Yet another version of their timeless 'Unfinished' covers. But there's something very strange about this one... look at the paint roller. Impossible I tell you!
Poking fun at Elections is literally Old Hat for Mad. And that's exactly the point their trying to get across here.
Quite possibly one of the most iconic MAD covers of all time. No Presidential japes, no bizarre creatures... just Alfred E. Neuman eating corn. For the most part.
When MAD 'apes' a film franchise, they don't mess around. And honestly, it wouldn't surprise me at all if this was how Al actually looks under his face.
Don Martin is back. And this time... well, I suppose it's poking fun at the new Arcade craze where games like this electronic driving machine were the rage.
This cover needs no explanation. F you too, guys... F you too.
The guys at MAD know how to take a classic movie poster and amp it up to ridiculous levels. This shark is obviously in no mood to eat Alfred. Who would be?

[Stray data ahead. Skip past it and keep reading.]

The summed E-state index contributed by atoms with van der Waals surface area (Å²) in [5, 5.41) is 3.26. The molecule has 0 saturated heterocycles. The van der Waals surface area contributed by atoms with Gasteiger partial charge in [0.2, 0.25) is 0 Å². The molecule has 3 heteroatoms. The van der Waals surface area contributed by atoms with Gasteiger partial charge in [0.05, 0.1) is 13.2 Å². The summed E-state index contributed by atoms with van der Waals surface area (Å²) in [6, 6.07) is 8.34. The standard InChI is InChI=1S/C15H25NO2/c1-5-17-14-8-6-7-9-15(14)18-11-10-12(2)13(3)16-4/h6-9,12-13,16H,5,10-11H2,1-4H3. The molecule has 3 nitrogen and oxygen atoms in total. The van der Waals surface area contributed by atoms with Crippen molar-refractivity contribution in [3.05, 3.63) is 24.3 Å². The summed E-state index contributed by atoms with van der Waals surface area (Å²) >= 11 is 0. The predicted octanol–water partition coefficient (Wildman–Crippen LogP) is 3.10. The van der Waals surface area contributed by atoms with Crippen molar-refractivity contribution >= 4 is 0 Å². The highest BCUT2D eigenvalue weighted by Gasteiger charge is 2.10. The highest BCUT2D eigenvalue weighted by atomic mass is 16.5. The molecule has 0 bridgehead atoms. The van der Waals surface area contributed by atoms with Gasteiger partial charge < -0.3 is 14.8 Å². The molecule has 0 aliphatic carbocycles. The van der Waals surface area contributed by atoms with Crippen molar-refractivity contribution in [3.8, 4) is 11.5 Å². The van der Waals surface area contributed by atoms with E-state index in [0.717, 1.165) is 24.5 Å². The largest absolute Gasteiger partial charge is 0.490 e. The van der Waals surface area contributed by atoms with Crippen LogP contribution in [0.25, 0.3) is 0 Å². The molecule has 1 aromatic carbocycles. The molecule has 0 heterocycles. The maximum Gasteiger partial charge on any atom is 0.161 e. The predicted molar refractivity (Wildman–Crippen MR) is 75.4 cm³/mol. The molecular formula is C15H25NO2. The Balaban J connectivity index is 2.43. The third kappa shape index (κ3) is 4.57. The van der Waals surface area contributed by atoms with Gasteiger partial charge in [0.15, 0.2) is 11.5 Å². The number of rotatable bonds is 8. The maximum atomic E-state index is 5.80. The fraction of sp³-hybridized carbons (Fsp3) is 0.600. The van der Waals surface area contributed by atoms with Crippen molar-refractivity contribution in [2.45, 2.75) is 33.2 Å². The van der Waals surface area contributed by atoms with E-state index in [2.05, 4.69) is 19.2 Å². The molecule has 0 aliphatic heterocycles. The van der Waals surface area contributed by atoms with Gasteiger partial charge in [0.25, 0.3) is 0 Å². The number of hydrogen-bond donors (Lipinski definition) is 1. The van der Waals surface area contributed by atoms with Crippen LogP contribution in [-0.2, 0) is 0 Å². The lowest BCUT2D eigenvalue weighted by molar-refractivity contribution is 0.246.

As far as ransom note magazine covers go, this is definitely one of them. But it also happens to be one of the finest.
The first of many classic MAD covers featuring Rocky. In fact, every Rocky film received a MAD mock-up. But you gotta laugh at Al's choice of boxing gear.
Just as with all great film franchises, MAD is at the forefront of making fun of them. This is the original Star Wars cover and certainly one of the most classic MAD covers of all time.
I honestly don't remember items without UPC labels, but MAD sure does! This is definitely a great way to stick it to the establishment, and as original is it got then.
Grease as huge when it first hit the screens and well worth a MAD homage. I had no idea Danny Zucko's hair was that greasy.
Much like Alfred eating corn on the cob, this half-bitten apple pokes fun at this iconic character's missing tooth.